Mostly forgotten today, the “Queen of the Night Clubs” is immortalized in some Damon Runyon short stories; she’s the basis for the nightclub operator “Miss Missouri Martin.”

In the photo of the El Fay club, two swastikas flank the entrance. They had nothing to do with Nazi Germany; the swastika symbol was a good luck symbol, according to the City Journal article.

A daredevil stuntman on a 42nd Street skyscraper

April 8, 2013

Why is this man standing on his head on a skyscraper being fed donuts?

It’s a publicity stunt, of course. That’s Alvin “Shipwreck” Kelly, famous in the 1920s for his flagpole-sitting feats (his record is 49 days).

Alvinshipwreckkelly

By 1939, when this photo was taken, the flagpole-sitting fad was over, and Kelly was reduced to doing gimmicks for events such as National Donut Dunking Week—which is the reason he’s upside-down on the roof of the Chanin Building on East 42nd Street.

He gained notoriety for his daredevil feats in life, and then for the way he died near his apartment on West 51st Street. “Broke and on welfare, Kelly dropped dead in 1952 while walking between two parked cars in New York City,” states yourememberthat.com.

“Clutched tightly in one arm was a scrapbook containing clippings and mementos from his glory days as King of the Flagpole Sitters.”

[Photo: New York Daily News]

The zodiac symbols on a Bryant Park office tower

April 3, 2013

ZodiacbuildingjulyaugseptZodiacsignsfebmarchThe soaring temple of commerce at 11 West 42nd Street has been casting a shadow over Bryant Park since 1927.

Now home to NYU’s Midtown campus, the building features 32 floors and an ornate lobby (shown off in this slideshow).

Yet perhaps its quirkiest detail is on the facade: the 12 very detailed zodiac signs carved into the stone entrance, with the corresponding months listed beneath each one.

Eleven West 42nd Street has a few other distinctions. Above the zodiac signs are carved figures representing various professions—a likely nod to the building’s use as a modern office tower.

Salmontower

And on a more bittersweet note, the ground floor was the last home of Coliseum Books, one of New York’s premier independent bookstores until it went out of business in 2007.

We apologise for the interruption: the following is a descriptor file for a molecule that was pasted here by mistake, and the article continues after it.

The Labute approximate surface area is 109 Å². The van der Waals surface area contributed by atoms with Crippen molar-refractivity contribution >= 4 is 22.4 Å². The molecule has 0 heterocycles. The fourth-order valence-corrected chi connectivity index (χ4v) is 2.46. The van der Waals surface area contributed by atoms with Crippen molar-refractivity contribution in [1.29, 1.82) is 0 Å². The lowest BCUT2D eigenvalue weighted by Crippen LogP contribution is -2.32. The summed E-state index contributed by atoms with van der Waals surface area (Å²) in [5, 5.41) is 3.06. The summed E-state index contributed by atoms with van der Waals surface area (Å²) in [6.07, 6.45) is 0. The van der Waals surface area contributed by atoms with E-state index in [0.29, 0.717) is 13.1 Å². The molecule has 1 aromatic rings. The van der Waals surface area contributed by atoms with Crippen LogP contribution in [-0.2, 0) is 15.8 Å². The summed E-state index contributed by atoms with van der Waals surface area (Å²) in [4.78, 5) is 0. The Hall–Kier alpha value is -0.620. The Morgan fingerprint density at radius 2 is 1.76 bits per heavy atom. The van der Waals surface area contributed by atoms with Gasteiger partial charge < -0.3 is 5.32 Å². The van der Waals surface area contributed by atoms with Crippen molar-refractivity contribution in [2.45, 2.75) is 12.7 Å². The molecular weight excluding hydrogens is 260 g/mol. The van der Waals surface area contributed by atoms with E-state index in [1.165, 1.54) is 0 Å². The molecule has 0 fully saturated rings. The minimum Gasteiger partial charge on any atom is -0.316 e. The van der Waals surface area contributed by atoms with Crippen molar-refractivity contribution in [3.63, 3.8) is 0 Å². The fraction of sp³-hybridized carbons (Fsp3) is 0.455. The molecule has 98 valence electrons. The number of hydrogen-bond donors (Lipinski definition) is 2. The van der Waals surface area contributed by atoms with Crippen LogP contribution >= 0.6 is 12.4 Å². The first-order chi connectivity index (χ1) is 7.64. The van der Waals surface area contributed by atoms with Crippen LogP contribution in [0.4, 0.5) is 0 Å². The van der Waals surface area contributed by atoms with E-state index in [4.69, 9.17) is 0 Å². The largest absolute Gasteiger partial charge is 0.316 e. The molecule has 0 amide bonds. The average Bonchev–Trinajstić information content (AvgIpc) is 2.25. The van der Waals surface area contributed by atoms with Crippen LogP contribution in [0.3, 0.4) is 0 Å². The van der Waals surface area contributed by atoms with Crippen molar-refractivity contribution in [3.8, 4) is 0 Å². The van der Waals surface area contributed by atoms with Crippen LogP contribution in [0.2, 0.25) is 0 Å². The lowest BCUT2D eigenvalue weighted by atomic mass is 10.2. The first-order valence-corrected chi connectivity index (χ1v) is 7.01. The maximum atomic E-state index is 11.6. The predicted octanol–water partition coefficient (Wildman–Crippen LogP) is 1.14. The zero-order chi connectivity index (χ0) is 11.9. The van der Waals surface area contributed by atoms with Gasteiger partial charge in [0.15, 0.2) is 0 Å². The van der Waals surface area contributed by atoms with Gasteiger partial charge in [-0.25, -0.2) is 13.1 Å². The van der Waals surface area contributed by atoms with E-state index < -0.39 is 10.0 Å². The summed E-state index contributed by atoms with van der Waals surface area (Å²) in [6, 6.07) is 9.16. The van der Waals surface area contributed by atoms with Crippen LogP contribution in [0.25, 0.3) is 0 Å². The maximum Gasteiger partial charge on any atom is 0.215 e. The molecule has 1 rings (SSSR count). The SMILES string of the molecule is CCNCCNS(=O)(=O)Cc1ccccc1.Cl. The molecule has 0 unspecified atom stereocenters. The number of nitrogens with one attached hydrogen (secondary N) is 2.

Madison Square Garden moves to Eighth Avenue

March 4, 2013

This 1930ish postcard shows what was then the “new” Madison Square Garden on Eighth Avenue and 49th Street.

It’s the third incarnation of New York’s iconic arena, and the first one located no where near Madison Square.

Madisonsquaregarden49thstreet

It moved here in 1925, and for the next four decades hosted boxing matches, circuses, rodeos, Billy Graham revivals, ice shows, and of course the Rangers and the Knicks.

Was this a good place to watch a game? It looks awfully cramped and crowded from outside.

In 1968 the Garden moved again, this time to its current home at 33rd Street and Seventh Avenue. In its place we have the office tower Worldwide Plaza, which looks strangely similar to the old MSG.

Some great old photos of the Garden and its very cool marquee can be found at Wired New York.

Partying with Zelda Fitzgerald in the 1920s

November 29, 2012

Every decade in New York, a couple comes along and serves as an emblem for the time.

In the first part of the Roaring 20s, that couple was F. Scott and Zelda Fitzgerald.

On April 3, 1920, reunited in New York, they married in a hasty ceremony in front of eight people at St. Patrick’s Cathedral. They stayed at the Biltmore Hotel, then the Commodore Hotel, getting kicked out of both for being too rowdy.

They celebrated their eviction by spinning giddily through the hotel’s revolving doors for half an hour. Zelda also earned wild child status when one night she jumped into the fountain at Union Square fully clothed.

“They did both look as though they’d just stepped out of the sun,” wrote Dorothy Parker.

Scott’s first novel, This Side of Paradise, was a hit, and New York’s smart set was dazzled by the young couple. Zelda was particularly taken with the city’s nightlife, according to Nancy Milford’s Zelda: A Biography. In Zelda’s words:

“Girls in short amorphous capes and long flowing skirts and hats like straw bathtubs waited for taxis in front of the Plaza Grill; girls in long satin coats and colored shoes and hats like straw manhole covers tapped the tune of a cataract on the dance floors of the Lorraine and the St. Regis.”

“Under the sombre ironic parrots of the Biltmore a halo of golden bobs disintegrated into black lace and shoulder bouquets . . . . It was just a lot of youngness: Lillian Lorraine would be drunk at the top of the New Amsterdam by midnight, and football teams breaking training would scare the waiters with drunkenness in the fall. The world was full of parents taking care of people.”

Of course, the parties didn’t last. After moving to Paris later in the decade, the golden couple split, and Scott went to Hollywood to try his hand at screenwriting, where he died of a heart attack in 1940.

By 1930, Zelda was in a Maryland mental institution. There, she perished a fire in 1948.